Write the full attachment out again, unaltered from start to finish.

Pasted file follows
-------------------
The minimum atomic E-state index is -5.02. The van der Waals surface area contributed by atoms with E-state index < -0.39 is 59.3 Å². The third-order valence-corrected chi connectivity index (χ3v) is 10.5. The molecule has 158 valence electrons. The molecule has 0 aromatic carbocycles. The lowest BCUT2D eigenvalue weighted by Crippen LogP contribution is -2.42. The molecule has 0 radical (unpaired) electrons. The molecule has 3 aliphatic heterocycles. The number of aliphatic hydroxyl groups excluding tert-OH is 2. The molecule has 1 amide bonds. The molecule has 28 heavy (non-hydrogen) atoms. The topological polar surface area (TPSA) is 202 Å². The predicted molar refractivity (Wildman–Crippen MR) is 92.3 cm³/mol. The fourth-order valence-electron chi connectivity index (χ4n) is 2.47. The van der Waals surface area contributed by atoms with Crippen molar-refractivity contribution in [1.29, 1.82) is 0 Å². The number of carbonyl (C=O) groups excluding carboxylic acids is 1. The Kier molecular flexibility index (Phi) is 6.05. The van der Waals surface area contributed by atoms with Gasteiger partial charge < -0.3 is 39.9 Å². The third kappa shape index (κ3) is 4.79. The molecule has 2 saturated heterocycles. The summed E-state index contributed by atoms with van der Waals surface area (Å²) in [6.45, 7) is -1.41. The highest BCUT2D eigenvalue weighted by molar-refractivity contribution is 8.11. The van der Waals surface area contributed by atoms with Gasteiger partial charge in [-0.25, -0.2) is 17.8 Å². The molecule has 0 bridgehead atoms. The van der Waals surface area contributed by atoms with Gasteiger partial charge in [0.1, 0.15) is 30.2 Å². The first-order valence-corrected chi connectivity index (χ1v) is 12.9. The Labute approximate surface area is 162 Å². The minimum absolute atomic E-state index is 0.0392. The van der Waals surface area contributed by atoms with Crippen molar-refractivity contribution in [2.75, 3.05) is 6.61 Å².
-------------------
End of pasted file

The minimum atomic E-state index is -5.02. The van der Waals surface area contributed by atoms with E-state index < -0.39 is 59.3 Å². The third-order valence-corrected chi connectivity index (χ3v) is 10.5. The molecule has 158 valence electrons. The molecule has 0 aromatic carbocycles. The lowest BCUT2D eigenvalue weighted by Crippen LogP contribution is -2.42. The molecule has 0 radical (unpaired) electrons. The molecule has 3 aliphatic heterocycles. The number of aliphatic hydroxyl groups excluding tert-OH is 2. The molecule has 1 amide bonds. The molecule has 28 heavy (non-hydrogen) atoms. The topological polar surface area (TPSA) is 202 Å². The predicted molar refractivity (Wildman–Crippen MR) is 92.3 cm³/mol. The fourth-order valence-electron chi connectivity index (χ4n) is 2.47. The van der Waals surface area contributed by atoms with Crippen molar-refractivity contribution in [1.29, 1.82) is 0 Å². The number of carbonyl (C=O) groups excluding carboxylic acids is 1. The Kier molecular flexibility index (Phi) is 6.05. The van der Waals surface area contributed by atoms with Gasteiger partial charge < -0.3 is 39.9 Å². The third kappa shape index (κ3) is 4.79. The molecule has 2 saturated heterocycles. The summed E-state index contributed by atoms with van der Waals surface area (Å²) in [6.45, 7) is -1.41. The highest BCUT2D eigenvalue weighted by molar-refractivity contribution is 8.11. The van der Waals surface area contributed by atoms with Gasteiger partial charge in [-0.25, -0.2) is 17.8 Å². The molecule has 0 bridgehead atoms. The van der Waals surface area contributed by atoms with Gasteiger partial charge in [0.1, 0.15) is 30.2 Å². The first-order valence-corrected chi connectivity index (χ1v) is 12.9. The Labute approximate surface area is 162 Å². The minimum absolute atomic E-state index is 0.0392. The van der Waals surface area contributed by atoms with Crippen molar-refractivity contribution in [2.75, 3.05) is 6.61 Å².